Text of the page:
Fast forward to college - rap and hip hop took over.  You couldn't watch MTV without it being a hip-hop video or some program that had very little to do with music on it.  Our faith in music was depleting.  If it wasn't for artists like R.E.M, Gin Blossoms, Alanis Morisette, Sarah McLachlan, Tracy Chapman or Bjork, we probably would have given up on music altogether during this era.  The alternative music scene also held very little interest to us.  We never could get into Nirvana, Guns and Roses, Pearl Jam or the college radio charts that much...but we seemed to take an interest in The Smashing Pumpkins a bit.  The internet was still in it's infancy at this time (outside of AOL) and finding new pop and electronic music seemed a difficult task until we moved to London.

Moving to London was like a god-send musically for us.  Europe and the rest of the world it would seem wasn't afraid of pop, dance and electro music.  We felt like were born again and that is when the idea for Electroqueer the blog was born.  We think an awful lot about music and hopefully we can continue to muse on it.  We just hope you don't get bored of all this stuff that floats around inside our head and ends up on this blog.  It's like a cheap form of therapy for us.

Coming in 2007, you can expect us to continue with our regular features of 'Don't You Forget About Me' in which we are working on a Deborah Gibson, Paula Cole and Tommy Page post, 'MySpace Discovery Wednesdays' in which our next installment will feature the lovely Gavin Mikhail and Gabe Lopez and of course the fun and sometimes terrible 'Random Rants'. We also have a couple of suprises lined up for you too..stay tuned Electroqueers!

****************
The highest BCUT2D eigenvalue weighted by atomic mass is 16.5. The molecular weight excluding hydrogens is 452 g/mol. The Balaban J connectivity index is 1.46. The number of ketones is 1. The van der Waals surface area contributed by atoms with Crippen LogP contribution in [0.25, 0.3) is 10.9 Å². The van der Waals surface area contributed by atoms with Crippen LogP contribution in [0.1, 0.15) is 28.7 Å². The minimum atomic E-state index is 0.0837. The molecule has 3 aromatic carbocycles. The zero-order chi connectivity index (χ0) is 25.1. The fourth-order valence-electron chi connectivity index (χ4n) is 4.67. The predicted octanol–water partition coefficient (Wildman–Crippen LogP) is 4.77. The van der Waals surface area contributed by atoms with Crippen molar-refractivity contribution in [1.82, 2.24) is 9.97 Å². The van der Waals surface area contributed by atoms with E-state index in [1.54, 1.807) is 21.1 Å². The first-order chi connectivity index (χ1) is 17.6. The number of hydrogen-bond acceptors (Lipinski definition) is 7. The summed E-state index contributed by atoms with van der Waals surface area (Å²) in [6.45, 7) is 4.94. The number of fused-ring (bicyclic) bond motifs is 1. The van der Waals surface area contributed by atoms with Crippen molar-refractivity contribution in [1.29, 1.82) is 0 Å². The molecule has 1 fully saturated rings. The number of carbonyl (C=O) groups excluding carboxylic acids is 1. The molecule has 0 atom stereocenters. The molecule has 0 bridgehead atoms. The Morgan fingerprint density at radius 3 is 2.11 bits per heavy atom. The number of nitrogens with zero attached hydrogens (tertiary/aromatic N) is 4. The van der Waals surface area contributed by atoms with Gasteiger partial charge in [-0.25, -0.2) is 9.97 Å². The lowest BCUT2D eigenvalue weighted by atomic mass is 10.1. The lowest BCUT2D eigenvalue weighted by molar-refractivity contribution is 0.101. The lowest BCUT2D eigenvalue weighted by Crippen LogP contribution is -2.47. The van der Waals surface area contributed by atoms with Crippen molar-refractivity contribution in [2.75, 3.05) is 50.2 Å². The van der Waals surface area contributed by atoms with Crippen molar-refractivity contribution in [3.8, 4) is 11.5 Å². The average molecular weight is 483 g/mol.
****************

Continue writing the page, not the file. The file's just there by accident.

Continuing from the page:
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Debbie Gibson was always better!
I did and still do have a crush on Tommy Page
Check out my thoughts on Gabe Lopez here...
and the absolutely amazing Gavin Mihail here...

i CANT WAIT to see your upcoming posts :)

Ok Paul - I knew we were going to have this debate at some time - - You know I am a hardcore Tiffany fan, but I do have an appreciation for Deborah. I actually met her too - she's fab. For me, It's more the voice. Deborah is an amazing performer and she by far gave better concerts in the 80's...but I'd rather listen to Tiffany's voice anyday. I also have a thing for red-heads...Sorry Debs. If given the choice, I'd also rather listen to Christina vs. Britney too. LOL. Having said that, my Deborah post is pretty much in your honor too - so I hope that you like it and please forgive me if any of my facts are off. LOL. Hugs - Electroqueer.

Brilliant post! I loved it :) Plus, you've made me realize I may need to look into more of the artists you've mentioned, many of whom I only know on a "couple of singles" basis. And how absolutely gorgeous were (are? I'm not sure--haven't seen them lately, though I really liked "Analogue") a-ha? One watch of the "Take On Me" video and I would have been obsessed!